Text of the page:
gms | German Medical Science

55. Jahrestagung der Deutschen Gesellschaft für Neurochirurgie e. V. (DGNC)
1. Joint Meeting mit der Ungarischen Gesellschaft für Neurochirurgie

Deutsche Gesellschaft für Neurochirurgie (DGNC) e. V.

25. bis 28.04.2004, Köln

Roentgen stereogrammatic analysis is a useful tool to determine fusion in anterior cervical spine surgery using cages without bone filling

Röntgenstereographische Untersuchungen sind zur Bestimmung der Fusion nach Implantation von zervikalen Cages ohne Knochenfüllung geeignet

Meeting Abstract

  • corresponding author Abdullah Nabhan - Neurochirurgische Klinik, Universitätskliniken des Saarlandes, Homburg
  • D. Pape - Orthopädische Klinik, Universitätskliniken des Saarlandes, Homburg
  • T. Pitzen - Neurochirurgische Klinik, Universitätskliniken des Saarlandes, Homburg
  • F. Ahlhelm - Radiologische Klinik, Universitätskliniken des Saarlandes, Homburg
  • W. I. Steudel - Neurochirurgische Klinik, Universitätskliniken des Saarlandes, Homburg
  • D. Kohn - Orthopädische Klinik, Universitätskliniken des Saarlandes, Homburg

Deutsche Gesellschaft für Neurochirurgie. Ungarische Gesellschaft für Neurochirurgie. 55. Jahrestagung der Deutschen Gesellschaft für Neurochirurgie e.V. (DGNC), 1. Joint Meeting mit der Ungarischen Gesellschaft für Neurochirurgie. Köln, 25.-28.04.2004. Düsseldorf, Köln: German Medical Science; 2004. DocP 14.149

Die elektronische Version dieses Artikels ist vollständig und ist verfügbar unter: http://www.egms.de/de/meetings/dgnc2004/04dgnc0433.shtml

Veröffentlicht: 23. April 2004

© 2004 Nabhan et al.
Dieser Artikel ist ein Open Access-Artikel und steht unter den Creative Commons Lizenzbedingungen (http://creativecommons.org/licenses/by-nc-nd/3.0/deed.de). Er darf vervielf&aauml;ltigt, verbreitet und &oauml;ffentlich zug&aauml;nglich gemacht werden, vorausgesetzt dass Autor und Quelle genannt werden.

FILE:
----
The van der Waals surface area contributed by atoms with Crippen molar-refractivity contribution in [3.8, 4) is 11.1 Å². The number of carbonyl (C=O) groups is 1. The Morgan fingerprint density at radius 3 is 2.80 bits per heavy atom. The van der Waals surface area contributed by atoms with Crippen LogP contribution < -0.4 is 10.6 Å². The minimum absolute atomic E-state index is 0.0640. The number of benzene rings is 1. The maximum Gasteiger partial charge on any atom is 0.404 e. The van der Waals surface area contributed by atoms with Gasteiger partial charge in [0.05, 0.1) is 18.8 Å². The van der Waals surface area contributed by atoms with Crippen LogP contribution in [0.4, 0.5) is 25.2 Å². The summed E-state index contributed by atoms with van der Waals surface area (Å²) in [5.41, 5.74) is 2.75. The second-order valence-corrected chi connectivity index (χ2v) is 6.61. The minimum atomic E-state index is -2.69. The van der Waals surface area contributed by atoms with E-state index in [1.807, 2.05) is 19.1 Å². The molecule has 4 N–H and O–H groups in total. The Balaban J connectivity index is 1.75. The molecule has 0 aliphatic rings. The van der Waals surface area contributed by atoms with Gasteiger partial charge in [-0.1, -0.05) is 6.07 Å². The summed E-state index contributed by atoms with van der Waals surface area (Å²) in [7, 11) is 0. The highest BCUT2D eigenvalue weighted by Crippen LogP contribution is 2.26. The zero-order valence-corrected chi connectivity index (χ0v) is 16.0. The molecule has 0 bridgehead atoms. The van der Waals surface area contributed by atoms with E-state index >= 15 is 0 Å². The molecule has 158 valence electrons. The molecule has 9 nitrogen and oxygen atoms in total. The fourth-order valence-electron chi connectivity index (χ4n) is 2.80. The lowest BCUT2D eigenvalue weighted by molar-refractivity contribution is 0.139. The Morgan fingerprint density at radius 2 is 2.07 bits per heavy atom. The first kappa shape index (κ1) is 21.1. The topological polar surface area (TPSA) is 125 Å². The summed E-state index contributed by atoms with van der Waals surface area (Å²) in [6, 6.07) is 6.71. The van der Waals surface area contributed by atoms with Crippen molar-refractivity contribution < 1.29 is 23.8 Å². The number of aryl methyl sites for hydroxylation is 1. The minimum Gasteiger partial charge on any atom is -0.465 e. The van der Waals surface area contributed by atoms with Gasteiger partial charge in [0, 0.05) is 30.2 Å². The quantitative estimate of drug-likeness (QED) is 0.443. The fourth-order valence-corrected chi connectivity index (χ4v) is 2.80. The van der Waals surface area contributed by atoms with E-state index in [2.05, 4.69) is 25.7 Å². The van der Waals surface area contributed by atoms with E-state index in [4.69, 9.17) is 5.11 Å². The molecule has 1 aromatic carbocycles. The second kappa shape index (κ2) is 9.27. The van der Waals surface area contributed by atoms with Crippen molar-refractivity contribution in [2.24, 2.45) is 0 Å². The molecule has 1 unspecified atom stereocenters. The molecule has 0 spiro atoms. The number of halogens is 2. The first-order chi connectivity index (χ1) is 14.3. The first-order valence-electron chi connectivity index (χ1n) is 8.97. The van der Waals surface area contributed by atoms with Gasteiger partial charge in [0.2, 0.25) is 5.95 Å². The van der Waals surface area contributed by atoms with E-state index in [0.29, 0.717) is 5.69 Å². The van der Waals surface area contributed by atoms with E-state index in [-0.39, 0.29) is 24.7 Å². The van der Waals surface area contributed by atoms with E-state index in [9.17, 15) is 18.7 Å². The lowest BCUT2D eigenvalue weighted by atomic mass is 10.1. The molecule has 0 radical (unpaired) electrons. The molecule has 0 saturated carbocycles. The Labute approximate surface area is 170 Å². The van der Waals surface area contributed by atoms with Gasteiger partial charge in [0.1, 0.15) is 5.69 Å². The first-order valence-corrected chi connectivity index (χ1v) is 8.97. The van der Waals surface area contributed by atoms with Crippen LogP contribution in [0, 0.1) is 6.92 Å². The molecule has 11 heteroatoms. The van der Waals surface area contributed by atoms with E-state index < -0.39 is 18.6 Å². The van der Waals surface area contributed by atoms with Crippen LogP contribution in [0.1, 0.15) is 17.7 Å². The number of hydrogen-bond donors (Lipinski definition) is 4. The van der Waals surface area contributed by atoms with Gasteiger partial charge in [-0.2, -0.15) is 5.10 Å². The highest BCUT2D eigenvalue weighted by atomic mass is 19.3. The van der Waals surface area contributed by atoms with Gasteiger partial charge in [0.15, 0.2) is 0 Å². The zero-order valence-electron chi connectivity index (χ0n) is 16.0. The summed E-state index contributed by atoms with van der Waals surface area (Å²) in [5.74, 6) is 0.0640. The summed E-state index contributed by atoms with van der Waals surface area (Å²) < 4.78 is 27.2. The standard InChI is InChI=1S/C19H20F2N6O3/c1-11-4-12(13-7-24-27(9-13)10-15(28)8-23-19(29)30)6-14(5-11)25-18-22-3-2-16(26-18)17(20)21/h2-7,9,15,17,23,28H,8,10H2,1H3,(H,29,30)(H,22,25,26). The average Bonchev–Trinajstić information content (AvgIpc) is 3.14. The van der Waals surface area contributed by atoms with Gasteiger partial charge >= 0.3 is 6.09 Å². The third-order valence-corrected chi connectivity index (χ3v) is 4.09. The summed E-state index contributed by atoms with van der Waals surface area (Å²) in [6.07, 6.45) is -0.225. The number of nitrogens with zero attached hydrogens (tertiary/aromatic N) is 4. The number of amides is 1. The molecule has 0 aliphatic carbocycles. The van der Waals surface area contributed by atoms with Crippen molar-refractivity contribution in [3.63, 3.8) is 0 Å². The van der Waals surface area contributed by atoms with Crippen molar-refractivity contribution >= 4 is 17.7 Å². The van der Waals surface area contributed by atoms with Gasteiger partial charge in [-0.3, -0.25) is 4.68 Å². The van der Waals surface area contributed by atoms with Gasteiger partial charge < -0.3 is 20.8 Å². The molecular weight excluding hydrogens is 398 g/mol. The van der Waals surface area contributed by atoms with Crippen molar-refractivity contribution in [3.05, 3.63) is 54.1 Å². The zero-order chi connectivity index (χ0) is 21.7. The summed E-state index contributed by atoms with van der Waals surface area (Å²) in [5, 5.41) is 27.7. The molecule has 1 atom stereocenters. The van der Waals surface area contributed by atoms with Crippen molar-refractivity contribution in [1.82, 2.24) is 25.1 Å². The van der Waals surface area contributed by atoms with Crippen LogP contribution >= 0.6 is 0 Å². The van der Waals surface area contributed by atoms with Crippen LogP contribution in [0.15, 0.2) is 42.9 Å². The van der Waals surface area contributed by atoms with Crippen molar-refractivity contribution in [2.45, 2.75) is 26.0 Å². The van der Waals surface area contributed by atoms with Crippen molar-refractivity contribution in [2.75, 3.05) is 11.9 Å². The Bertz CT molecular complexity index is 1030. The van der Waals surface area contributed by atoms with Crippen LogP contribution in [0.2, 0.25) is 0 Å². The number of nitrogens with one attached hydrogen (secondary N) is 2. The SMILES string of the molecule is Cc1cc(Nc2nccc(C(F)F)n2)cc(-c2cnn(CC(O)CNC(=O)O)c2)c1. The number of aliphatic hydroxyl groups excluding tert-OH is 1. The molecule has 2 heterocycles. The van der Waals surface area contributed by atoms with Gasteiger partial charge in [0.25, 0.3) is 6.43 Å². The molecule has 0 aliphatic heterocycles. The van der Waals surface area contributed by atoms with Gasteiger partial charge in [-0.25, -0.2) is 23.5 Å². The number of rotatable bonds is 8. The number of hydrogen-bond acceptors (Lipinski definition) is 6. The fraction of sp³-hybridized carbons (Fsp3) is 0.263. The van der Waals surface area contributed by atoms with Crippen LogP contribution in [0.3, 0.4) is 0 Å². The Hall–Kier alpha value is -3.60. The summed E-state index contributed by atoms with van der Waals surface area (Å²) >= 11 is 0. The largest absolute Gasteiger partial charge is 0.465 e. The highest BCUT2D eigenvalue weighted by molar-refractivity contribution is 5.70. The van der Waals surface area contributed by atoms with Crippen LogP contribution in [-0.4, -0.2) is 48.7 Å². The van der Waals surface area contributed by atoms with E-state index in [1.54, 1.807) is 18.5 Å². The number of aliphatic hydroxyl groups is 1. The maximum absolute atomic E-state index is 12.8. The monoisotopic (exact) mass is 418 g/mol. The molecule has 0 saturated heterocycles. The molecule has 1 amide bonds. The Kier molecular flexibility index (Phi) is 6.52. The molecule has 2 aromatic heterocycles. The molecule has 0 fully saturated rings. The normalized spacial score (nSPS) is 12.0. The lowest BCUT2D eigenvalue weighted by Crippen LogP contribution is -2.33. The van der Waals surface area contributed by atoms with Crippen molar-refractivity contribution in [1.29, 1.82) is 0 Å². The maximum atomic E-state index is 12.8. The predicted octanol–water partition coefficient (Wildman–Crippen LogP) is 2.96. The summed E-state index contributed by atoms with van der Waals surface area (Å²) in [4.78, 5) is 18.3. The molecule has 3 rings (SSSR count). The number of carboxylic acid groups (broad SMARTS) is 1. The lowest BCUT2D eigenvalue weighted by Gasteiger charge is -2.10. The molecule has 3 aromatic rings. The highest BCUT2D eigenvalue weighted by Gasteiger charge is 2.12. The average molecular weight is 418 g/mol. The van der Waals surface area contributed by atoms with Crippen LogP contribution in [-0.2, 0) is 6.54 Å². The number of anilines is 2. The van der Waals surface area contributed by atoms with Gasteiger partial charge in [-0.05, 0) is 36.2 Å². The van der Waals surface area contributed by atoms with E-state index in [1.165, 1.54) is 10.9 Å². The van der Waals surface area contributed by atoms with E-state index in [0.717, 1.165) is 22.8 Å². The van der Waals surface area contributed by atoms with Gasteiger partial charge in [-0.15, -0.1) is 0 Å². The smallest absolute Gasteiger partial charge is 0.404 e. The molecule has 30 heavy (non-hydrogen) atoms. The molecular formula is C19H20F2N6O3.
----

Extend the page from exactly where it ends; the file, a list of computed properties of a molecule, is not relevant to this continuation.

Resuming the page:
Gliederung

Text

Objective

To date, there has been no method devised of determining a mature bony fusion, after anterior cervical discectomy and fusion (ACDF), except through direct surgical inspection. However, roentgen stereophotogrammatic analysis (RSA) has been shown to be highly accurate in both animal testing and lumbar surgery. However, there are no data available for the cervical spine. The objective of the current study was to evaluate this method in ACDF.

Methods

Ten patients were included (7 male, 3 female, mean age 42 years). They all underwent ACDF via a standard anterior approach and segmental decompression by discectomy. Fusion was performed using a fusion cage (Solis, Stryker) without bone transplantation or bone substitute. Anterior plating was performed (Caspar plate with monocortical screws, Aesculap AG + CoKG, Tuttlingen, Germany). A total of 8 tantalum balls were implanted in the adjacent vertebral bodies. RSA was performed on day 7, 90 and 180 after operation. For each of these examinations, the cervical spine of each patient was scanned in a neutral position as well as in extension (30 °) and simultaneous right sided rotation. The difference between the positions of the balls for these two positions was determined by a software program for each examination, and served as a parameter on how much the segment was still in motion. In our lab, the accuracy of this method exceeds 0,3 mm in every motion plane.

Results

Segmental motion was between 1.9 and 0,7 mm - depending on the motion plane - for the early postoperative investigation. After 6 weeks, segmental motion could not be observed in any motion plane using RSA.

Conclusions

RSA seems to be a useful tool for determining segmental fusion within the cervical spine. In view of our results, a bony fusion may be expected 6 weeks after the operation. These results may be of some benefit for the patient with regard to mobilization and professional and leisure activity 6 weeks after operation.